by Mark Wetherbee

Snow and ice storms have been making their way across the country with regularity this winter.  We’ve been impacted here in NJ only slightly compared to other areas of the country, but when needed, the state, county and local road crews have been out doing great jobs keeping us safe on the roads.

Sodium chloride, or rock salt, is the typical de-icing chemical used on our roads and highways. It lowers the freezing point of water, letting it remain as a liquid at colder temperatures and its large granules help provide traction for vehicles and pedestrians alike, often with the addition of sand.  However, while salt does an excellent job of de-icing and keeping us safer on our roads, the long term damage to the environment from excess road salts causes a perennial tension.  Like the practice of using too much plastic in our daily lives, this is another practice the results of which don’t just “go away.”  Salt on the roadways and sidewalks washes off into lakes and streams and seeps into groundwater supplies making a salty home for aquatic plants and wild animals and adversely affecting the quality and taste our drinking water.  Our pets too, are adversely affected by the big, jagged granules of rock salt between their paw pads.  They can irritate the area around the paw pads and cause the animals to lick the area.  The ingested salts and other contaminants can irritate their digestion or worse still, poison them.

Home Landscape Considerations

Excess salt in the landscape is toxic to plants.

  • “When the salt dissolves in water, the elements separate and the sodium the sodium ions in the salt replace the other nutrients in the soil that plants need (potassium, calcium, and magnesium), so these nutrients are unavailable to the plant.
  • Rock salt also absorbs the water that would normally be available to roots, which dehydrates the roots, changes their physiology, and causes additional plant stress. Meanwhile, roots absorb the chloride ions and transport them to the leaves, where they accumulate and interfere with chlorophyll production and photosynthesis.” [3]
  • Salt spray also damages a plant’s leaves, buds and small twigs, reducing cold hardiness and making its tissue more susceptible to freeze damage.

Protect your landscape from salt damage. The Ewing Green Team recommends you use coarse sand and/or clean clay kitty litter to provide traction on your sidewalks and driveways. If you must use salt, try to limit its use as much as possible.  You might erect fencing to protect sensitive plants and minimize their contact with the salt product.   After icy winters where a number of salt applications were necessary, irrigation of the soil prior to spring green up to leach out the sodium and chloride has also been shown to be effective.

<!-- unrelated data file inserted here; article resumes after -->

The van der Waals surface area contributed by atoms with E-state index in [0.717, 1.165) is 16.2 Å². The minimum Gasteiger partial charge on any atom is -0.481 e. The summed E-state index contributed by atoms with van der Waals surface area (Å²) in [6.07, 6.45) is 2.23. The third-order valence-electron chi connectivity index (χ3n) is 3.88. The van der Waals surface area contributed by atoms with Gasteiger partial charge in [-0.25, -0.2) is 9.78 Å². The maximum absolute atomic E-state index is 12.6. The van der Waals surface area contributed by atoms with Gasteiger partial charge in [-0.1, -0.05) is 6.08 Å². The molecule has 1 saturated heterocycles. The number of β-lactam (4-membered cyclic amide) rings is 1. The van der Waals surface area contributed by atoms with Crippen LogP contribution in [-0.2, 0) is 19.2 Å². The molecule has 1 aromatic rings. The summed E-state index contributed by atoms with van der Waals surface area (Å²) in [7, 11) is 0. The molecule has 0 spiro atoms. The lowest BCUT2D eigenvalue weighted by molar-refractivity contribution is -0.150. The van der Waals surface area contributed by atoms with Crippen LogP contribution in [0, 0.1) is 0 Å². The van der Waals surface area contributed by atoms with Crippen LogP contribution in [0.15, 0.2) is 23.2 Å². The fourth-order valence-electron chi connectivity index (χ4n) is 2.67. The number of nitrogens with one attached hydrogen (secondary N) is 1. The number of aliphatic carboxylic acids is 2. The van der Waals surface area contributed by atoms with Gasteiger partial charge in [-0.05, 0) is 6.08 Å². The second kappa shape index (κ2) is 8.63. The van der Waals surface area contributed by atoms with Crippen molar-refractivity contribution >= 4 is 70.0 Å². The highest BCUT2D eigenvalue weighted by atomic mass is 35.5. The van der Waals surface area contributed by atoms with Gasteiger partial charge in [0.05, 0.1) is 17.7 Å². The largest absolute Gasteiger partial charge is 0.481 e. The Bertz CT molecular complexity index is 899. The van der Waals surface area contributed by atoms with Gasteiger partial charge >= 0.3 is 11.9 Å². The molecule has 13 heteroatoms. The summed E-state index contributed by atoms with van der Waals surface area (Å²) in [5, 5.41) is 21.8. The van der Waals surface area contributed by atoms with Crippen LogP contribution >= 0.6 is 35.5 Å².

Alternatives

There are a number of alternatives to sodium chloride for both residential and government usage that have cropped up due to environmental concerns. These include increased use of sand, calcium magnesium acetate, calcium chloride, magnesium chloride, cheese and pickle brine (Bergen County in NJ has experimented with pickle brine), beet or corn solution,  potassium acetate, and an idea for the future – solar roads.[1] Calcium Chloride is the alternative that is most readily available to homeowners at your local hardware store or home improvement store and our comparison follows.

Sodium Chloride (Rock Salt) vs. Calcium Chloride

Rock Salt is the number 1 enemy of concrete. While effective at melting snow and ice at temperatures as low as 20 °F, during colder weather it allows melt-off to refreeze. This leads to a long series of alternating freezing and thawing, which will erode your concrete driveway and sidewalk surface.  Additionally, rock salt has the highest quantity of chloride ions in it of any deicer, and these ions can dissolve in water and pollute local lakes and rivers and cause potential harm to vegetation and animals.  It is also very corrosive and harms certain metals such as rebar in your concrete structures and the underbody of vehicles.  A vehicle that has spent time on salted roadways should have the underbody washed frequently to reduce the corrosion of the steel structure.

Calcium Chloride is effective to as low as -20 deg. F. It is noncorrosive and will not harm concrete or other surfaces.  It is more expensive than rock salt as a product, but in the long run of its use does not cause the need for the repairs that the damage that Rock Salt causes and, if used as directed, will not harm vegetation.[2] It also works much faster and pound for pound it melts twice as much ice.[3]

Summary

Anyone who has been through an ice-storm will justifiably applaud the de-icing benefits that rock salt provides for our road crews and around our homes. However, its long term environmental impacts call for inclusion of more environmentally friendly and unfortunately, more expensive options.  We hope that a combination of these options will make us safer in both the short and the long term.

[1] http://www.mnn.com/earth-matters/translating-uncle-sam/stories/de-icing-dilemma-do-streets-need-salt

[2] http://www.peterschemical.com/calcium-chloride-vs-rock-salt-which-do-you-use/ Peters Chemical Company.

[3] https://www.extension.purdue.edu/extmedia/id/id-412-w.pdf, “Salt Damage in Landscape Plants,” Janna Beckerman and B. Rosier Lerner, Purdue University Extension publication HO-142-W Table 1. De-icing Alternatives